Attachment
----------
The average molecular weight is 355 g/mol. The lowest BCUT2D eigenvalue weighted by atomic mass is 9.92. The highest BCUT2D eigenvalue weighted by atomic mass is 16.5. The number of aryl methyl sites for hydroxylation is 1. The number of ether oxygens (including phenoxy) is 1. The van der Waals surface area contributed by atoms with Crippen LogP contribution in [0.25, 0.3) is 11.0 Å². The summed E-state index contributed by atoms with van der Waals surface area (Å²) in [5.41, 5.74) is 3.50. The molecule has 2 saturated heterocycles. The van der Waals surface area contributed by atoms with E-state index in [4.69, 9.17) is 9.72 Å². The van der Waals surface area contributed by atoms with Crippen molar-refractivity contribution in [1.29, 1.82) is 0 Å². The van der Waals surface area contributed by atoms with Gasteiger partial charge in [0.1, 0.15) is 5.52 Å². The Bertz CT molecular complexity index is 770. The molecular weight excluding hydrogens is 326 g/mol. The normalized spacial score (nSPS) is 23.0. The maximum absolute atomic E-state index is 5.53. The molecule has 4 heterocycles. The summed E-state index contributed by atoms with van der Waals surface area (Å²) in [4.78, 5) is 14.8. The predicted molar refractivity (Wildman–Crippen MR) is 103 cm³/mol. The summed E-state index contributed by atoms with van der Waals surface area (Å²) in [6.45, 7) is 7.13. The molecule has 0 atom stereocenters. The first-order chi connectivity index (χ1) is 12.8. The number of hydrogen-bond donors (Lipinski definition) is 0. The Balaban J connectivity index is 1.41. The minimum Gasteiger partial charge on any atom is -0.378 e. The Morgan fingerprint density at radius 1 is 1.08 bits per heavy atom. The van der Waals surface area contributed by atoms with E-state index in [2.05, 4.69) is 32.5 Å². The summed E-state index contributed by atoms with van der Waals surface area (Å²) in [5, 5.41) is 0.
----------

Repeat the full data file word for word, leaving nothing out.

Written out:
The average molecular weight is 355 g/mol. The lowest BCUT2D eigenvalue weighted by atomic mass is 9.92. The highest BCUT2D eigenvalue weighted by atomic mass is 16.5. The number of aryl methyl sites for hydroxylation is 1. The number of ether oxygens (including phenoxy) is 1. The van der Waals surface area contributed by atoms with Crippen LogP contribution in [0.25, 0.3) is 11.0 Å². The summed E-state index contributed by atoms with van der Waals surface area (Å²) in [5.41, 5.74) is 3.50. The molecule has 2 saturated heterocycles. The van der Waals surface area contributed by atoms with E-state index in [4.69, 9.17) is 9.72 Å². The van der Waals surface area contributed by atoms with Crippen molar-refractivity contribution in [1.29, 1.82) is 0 Å². The van der Waals surface area contributed by atoms with Gasteiger partial charge in [0.1, 0.15) is 5.52 Å². The Bertz CT molecular complexity index is 770. The molecular weight excluding hydrogens is 326 g/mol. The normalized spacial score (nSPS) is 23.0. The maximum absolute atomic E-state index is 5.53. The molecule has 4 heterocycles. The summed E-state index contributed by atoms with van der Waals surface area (Å²) in [4.78, 5) is 14.8. The predicted molar refractivity (Wildman–Crippen MR) is 103 cm³/mol. The summed E-state index contributed by atoms with van der Waals surface area (Å²) in [6.45, 7) is 7.13. The molecule has 0 atom stereocenters. The first-order chi connectivity index (χ1) is 12.8. The number of hydrogen-bond donors (Lipinski definition) is 0. The Balaban J connectivity index is 1.41. The minimum Gasteiger partial charge on any atom is -0.378 e. The Morgan fingerprint density at radius 1 is 1.08 bits per heavy atom. The van der Waals surface area contributed by atoms with E-state index in [2.05, 4.69) is 32.5 Å². The summed E-state index contributed by atoms with van der Waals surface area (Å²) in [5, 5.41) is 0.